today it had to be done. My son came to help me with this somewhat
cumbersome job: climbing the roof of the barn, bring down the mast
that consists of 1 meter elements, dismantle the old antenna en
mount the new antenna on the appropriate mast element. Connecting
the current coax cable and just before hoisting it all up into the
air, I checked the antenna on the FT-991A. Luckily it showed the 2
meter SWR of 1 and likewise on the other bands. Hoisting the mast
and the antenna was quite a job as the guy ropes got entangled in
the nearby tree. But all is well that ends well and after some two
hours the new antenna was up and running. I also enhanced the
guying with line tighteners, allowing maximum tension on the guy
line. Testing it all on Monday 20 March in the Hague-round on
145.450 MHz I got a 'twenty-over-nine' from distant stations. So I
I tried to disassemble the old V-2000 but couldn't find a way to
disassemble the PL plug at the bottom. I'll ask around for advice.
The story goes that the reason for the antenna failure could be a
faulty capacitor nearby the PL plug.
Thursday 16 March 2023. NTC QSO Party. 20 QSO's all
in the 40 meter band.
Weekend 18 and 19 February 2023. ARRL DX CW
contest: 72 QSO's in the 10, 15 and 20 meter bands:
Raw Score: 216 Qpts x 38 Mults = 8,208 -
Note: The raw score, QSO points and mult totals are estimates based
solely on the individual log contents and are not used during
subsequent log checking.
Thursday 16 February 2023. From 19.00 - 20.00 UTC:
NTC Qso Party (QP). 20 QSO's in the 40 meter band. Good signals.
Saturday 4 February 2023. Joined the EU DX CW
contest for a few hours. 91 QSO's across all the bands (10, 15, 20
and 40 meters). Busy and fun.
Operator All Band CW Low Power
Weekend 28/29 January 2023. Joined the French REF
contest. So only French stations on the map below. It was fun again.
Weekend 21/22 January 2023. Joined the HA DX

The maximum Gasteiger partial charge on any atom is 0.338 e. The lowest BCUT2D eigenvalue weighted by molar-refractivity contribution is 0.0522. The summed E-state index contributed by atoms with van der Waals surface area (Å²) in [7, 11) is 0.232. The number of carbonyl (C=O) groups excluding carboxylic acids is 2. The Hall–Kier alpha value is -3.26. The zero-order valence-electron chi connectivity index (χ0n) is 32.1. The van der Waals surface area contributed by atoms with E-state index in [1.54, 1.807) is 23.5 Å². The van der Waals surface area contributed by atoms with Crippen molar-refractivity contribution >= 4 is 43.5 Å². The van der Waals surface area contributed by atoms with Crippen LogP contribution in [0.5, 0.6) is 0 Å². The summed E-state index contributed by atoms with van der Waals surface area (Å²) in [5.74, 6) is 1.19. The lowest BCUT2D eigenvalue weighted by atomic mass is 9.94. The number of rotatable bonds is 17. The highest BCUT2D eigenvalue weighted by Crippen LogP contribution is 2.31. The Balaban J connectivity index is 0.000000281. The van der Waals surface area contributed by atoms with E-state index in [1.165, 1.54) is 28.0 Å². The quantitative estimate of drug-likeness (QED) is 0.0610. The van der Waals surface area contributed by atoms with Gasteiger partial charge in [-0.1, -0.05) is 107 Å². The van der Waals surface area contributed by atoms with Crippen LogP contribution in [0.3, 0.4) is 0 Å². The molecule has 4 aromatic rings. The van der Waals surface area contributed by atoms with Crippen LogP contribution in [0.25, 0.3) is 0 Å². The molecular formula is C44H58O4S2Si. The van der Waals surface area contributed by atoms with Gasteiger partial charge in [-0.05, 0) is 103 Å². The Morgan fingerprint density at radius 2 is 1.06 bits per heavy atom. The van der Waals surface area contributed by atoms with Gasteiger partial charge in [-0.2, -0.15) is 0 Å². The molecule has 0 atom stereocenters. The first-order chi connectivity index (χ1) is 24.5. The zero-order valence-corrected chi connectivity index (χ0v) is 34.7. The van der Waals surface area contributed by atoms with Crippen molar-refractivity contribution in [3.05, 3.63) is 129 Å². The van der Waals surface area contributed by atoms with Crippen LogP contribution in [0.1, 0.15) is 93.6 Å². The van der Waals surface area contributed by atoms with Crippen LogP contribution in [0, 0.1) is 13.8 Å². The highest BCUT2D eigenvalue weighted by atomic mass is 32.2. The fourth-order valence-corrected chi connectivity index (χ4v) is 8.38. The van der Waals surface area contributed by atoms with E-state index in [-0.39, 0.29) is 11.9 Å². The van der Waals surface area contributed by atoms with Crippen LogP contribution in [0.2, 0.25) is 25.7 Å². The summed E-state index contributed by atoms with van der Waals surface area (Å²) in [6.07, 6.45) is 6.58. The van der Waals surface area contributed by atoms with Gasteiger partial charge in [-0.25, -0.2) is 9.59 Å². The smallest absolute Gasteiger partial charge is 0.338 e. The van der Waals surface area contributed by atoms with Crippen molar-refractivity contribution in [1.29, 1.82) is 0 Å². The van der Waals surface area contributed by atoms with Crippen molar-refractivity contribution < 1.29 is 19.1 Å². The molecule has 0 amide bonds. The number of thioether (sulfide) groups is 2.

contest CW only (for me). Made some 118 QSO's across the 10, 15, 20
and 40 meter bands. Fine conditions.
Operator All Band CW Low Power
Happy New Year to all of you!
Thursday 15 December 2022. Again joined the NTC QSO
Party in the 40 and 80 meter bands. Poor conditions, but worked 11
Thursday 17 November 2022. Joined the NTC QSO Party
at 19:00 zulu. I experienced poor conditions in the 40 and 20 meter
band. The 80 meter band was somewhat better, but I wasn't heard by
many stations. The ARISS tracker
The following frequencies are currently used for Amateur Radio ISS
contacts (QSOs): Voice and SSTV
Downlink: 145.800 (Worldwide)
Voice Uplink: 144.490 for ITU Regions 2 and 3
(The Americas, and the Pacific and Southern Asia)
Voice Uplink: 145.200 for ITU Region 1 (Europe, Russia and Africa)
VHF Packet Uplink and Downlink: 145.825
UHF Packet Uplink and Downlink: 437.550
UHF/VHF Repeater Uplink: 437.800
UHF/VHF Repeater Downlink: 145.800
Registration number at Dutch
Administration: 6629107. Above pictures are from May 2011 onwards.
Antenna: G5RV junior, best suitable for 160, 80, 40, 30, 20, 17, 15, 12 and
meter bands with an external ATU and ATU extender, sloping dipole. Highest point apporox.
10 meters. Lowest point: 4 meters. Diamond V-2000 vertical for VHF/UHF (6 m, 2 m and 70 cm)
usage. Height of the antenna: approx. 10 meters. Diamond X30N VHF/UHF (2 meter and 70 centimeter) antenna for
MFJ-1768 Yagi for the 2 meter and 70 cm bands, also for field
work. MFJ1022, active indoor antenna for receive only.
and other auxilliary equipment: MFJ 925 autotuner, MFJ 914 auto tuner extender.
Tigertronics SignaLInk USB to connect the
audio from FT-450 to PC and vice versa. For